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Practicing unconditional compassion

The problem with romanticizing people

After years of being immersed in this seemingly bottomless pool of awe-inspiring brilliance that is the University, I've developed a tendency to romanticize strangers whom I find fascinating.

I don't mean "romanticize" in the sense of falling in love — that would be too weird, even for me. But I do find myself either being entranced for hours on end after a good conversation or spending one too many days drafting up a response to a perfectly crafted email from a peer. I am consistently floored by the balance of talent and humility I've observed in the professors, grad students and fellow undergrads I’m surrounded by.

I’ve realized my tendency to overestimate people has become problematic.

In my blind admiration for all the demi-gods I've come across at the University, I tend to forget that average people, including myself, still exist and are also worthy of acknowledgement for their own strengths. In shoving certain people onto a pedestal, it's far too easy to disregard the ones who are still left scattered on the ground.

In my Buddhist meditation class, we've recently been discussing how to channel compassion into people or situations we might not necessarily understand or agree with. This cultivation of universal compassion, I feel, is more healthy than my current tendency to revere excellent students and ignore average ones.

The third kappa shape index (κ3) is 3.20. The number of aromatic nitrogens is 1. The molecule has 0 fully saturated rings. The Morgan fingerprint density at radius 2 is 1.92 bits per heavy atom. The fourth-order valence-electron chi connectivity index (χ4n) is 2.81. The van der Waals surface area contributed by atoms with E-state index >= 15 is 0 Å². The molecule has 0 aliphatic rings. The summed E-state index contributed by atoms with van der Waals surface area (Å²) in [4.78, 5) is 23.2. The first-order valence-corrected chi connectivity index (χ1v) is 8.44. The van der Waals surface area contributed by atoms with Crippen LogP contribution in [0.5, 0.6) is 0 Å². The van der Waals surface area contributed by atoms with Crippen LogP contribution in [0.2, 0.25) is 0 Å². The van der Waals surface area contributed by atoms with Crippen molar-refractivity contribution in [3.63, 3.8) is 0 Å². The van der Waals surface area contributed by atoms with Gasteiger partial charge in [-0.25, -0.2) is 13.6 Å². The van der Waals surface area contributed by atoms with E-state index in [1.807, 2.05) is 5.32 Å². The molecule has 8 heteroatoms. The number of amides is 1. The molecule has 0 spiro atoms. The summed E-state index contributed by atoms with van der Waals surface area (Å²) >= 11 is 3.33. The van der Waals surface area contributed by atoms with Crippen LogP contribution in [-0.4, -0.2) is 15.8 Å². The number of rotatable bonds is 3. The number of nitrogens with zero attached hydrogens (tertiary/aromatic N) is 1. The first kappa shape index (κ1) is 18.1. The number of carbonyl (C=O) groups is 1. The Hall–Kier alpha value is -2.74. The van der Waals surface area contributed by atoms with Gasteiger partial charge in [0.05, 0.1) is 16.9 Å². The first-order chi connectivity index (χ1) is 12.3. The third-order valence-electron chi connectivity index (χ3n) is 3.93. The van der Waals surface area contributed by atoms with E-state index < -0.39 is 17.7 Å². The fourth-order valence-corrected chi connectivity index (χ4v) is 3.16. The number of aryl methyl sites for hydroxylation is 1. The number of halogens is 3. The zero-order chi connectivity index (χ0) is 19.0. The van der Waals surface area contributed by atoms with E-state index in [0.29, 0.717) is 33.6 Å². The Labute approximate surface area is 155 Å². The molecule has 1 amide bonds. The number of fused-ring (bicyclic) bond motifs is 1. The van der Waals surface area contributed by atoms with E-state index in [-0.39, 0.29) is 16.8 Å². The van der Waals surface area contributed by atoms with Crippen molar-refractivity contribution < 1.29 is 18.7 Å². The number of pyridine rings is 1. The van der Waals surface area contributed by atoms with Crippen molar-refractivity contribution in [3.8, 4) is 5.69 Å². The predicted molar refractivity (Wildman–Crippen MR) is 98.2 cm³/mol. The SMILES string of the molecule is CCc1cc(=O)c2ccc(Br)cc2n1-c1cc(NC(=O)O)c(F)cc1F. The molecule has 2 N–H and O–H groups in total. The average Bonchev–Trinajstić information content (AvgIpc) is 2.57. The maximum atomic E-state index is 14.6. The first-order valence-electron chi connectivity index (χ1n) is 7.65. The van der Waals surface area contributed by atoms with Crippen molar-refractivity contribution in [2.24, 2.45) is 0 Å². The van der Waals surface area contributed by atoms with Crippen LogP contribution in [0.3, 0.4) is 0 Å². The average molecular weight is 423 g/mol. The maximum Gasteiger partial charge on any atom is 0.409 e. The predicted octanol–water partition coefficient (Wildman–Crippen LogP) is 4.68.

There is no reason why an articulate professor or a student with an impressive resume deserve more of my recognition than a mother I see at the grocery store or a custodian mopping up a public restroom. In admiring solely those whose goals I can identify with, I leave no room to exercise compassion towards the ones who often go unrecognized for their efforts.

Why is it necessary to recognize each individual’s value? Because we are all human, and we all coexist in some way. In order to truly empathize with someone or pick up on a person’s characteristic nuances, I’ve found that a level-headed perception is essential.

I have to keep reminding myself that no person is as worthy of idealization as he seems — the students I herald as divine figures are undoubtedly imperfect. Likewise, those I’ve hitherto dismissed likely have so much more to offer than what I might initially think.

To be sure, I don't fault people for being driven by idealization of role models or goals. Whether someone is chasing their dream career path or itching to study abroad in an exotic land, romanticizing the end goal can supply a sense of strength. A little optimism can go a long way — my point is that positivity should be equally distributed among those I meet.

A person’s unique value may be difficult to discern upon first interaction. But if I refrain from needlessly romanticizing normal people, and employ the Buddhist practice of unconditional compassion, I think I’ll have an easier time appreciating each person for who he or she truly is.

Vega’s column runs biweekly Tuesdays. She can be reached at